I didn’t walk out of the Chanhassen Dinner Theatres humming a memorable tune after seeing “Disney’s Beauty and the Beast.” What kept coming to mind, though, was, one, how spot-on each of the actors was cast for their roles, and, two, how perfectly the actors played their characters.
Yes, of course their are terrific voices, and yes, the full-cast song-and-dance numbers — what the Chan does best — were top-shelf. But the actors were exactly right for each and every role to the point that I wondered if anyone could have played a single one any better than the folks on the Chan’s stage.
Ruthanne Heyward is lovely and talented as the beauty Belle, and Robert O. Berdahl has all the right moves and hits all the right notes as the beast. Yet it was the other players who fit their roles to an even greater extent.
Aleks Knezevich was perfection as the muscle-bound egotist Gaston, who chases after Belle. If you created an animated cartoon character for the part you would use Knezevich for the model. Not only did he look and play the part to comic perfection, his voice is superb.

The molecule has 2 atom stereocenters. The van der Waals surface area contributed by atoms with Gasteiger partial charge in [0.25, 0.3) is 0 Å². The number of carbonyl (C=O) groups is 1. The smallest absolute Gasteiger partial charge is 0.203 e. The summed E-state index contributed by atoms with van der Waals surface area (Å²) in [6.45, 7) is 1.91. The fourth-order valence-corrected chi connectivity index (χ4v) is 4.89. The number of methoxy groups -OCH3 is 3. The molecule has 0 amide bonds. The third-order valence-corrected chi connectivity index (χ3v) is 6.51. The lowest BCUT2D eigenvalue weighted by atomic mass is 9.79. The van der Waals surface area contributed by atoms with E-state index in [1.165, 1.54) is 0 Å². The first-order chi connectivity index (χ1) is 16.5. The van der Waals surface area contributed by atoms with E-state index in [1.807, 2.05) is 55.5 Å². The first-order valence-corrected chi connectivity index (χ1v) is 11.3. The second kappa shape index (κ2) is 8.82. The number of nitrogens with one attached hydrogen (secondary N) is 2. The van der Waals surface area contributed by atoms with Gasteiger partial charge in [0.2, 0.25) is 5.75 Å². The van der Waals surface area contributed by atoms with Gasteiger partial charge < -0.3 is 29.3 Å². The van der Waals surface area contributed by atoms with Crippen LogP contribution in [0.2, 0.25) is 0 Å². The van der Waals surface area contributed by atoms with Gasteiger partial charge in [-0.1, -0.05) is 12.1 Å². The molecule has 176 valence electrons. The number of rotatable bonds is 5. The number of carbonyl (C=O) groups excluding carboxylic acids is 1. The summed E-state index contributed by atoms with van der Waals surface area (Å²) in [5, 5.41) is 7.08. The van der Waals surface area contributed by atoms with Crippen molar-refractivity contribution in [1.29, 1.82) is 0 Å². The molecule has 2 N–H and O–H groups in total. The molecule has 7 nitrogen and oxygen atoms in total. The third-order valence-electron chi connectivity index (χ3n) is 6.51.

The smaller (but not small) parts of Cogsworth the clock (Scott Blackburn), Lumiere the candlestick (Mark King) and Mrs. Potts the teapot (Susan Hofflander) were right up there with Gaston, perfectly cast and played so well it was as if they were born for the parts.
Costume designer Rich Hamson pulled out all the stops to create amazing looks for the various household-item roles, with Laura Rudolph’s two-tiered serving tray perhaps the most creative.
A tip of the hat to director Michael Brindisi for pulling off another winner, scheduled to run through this autumn, and to Brindisi and choreographer Tamara Kangas Erickson for great casting, with assistance from Andrew Cooke, music director.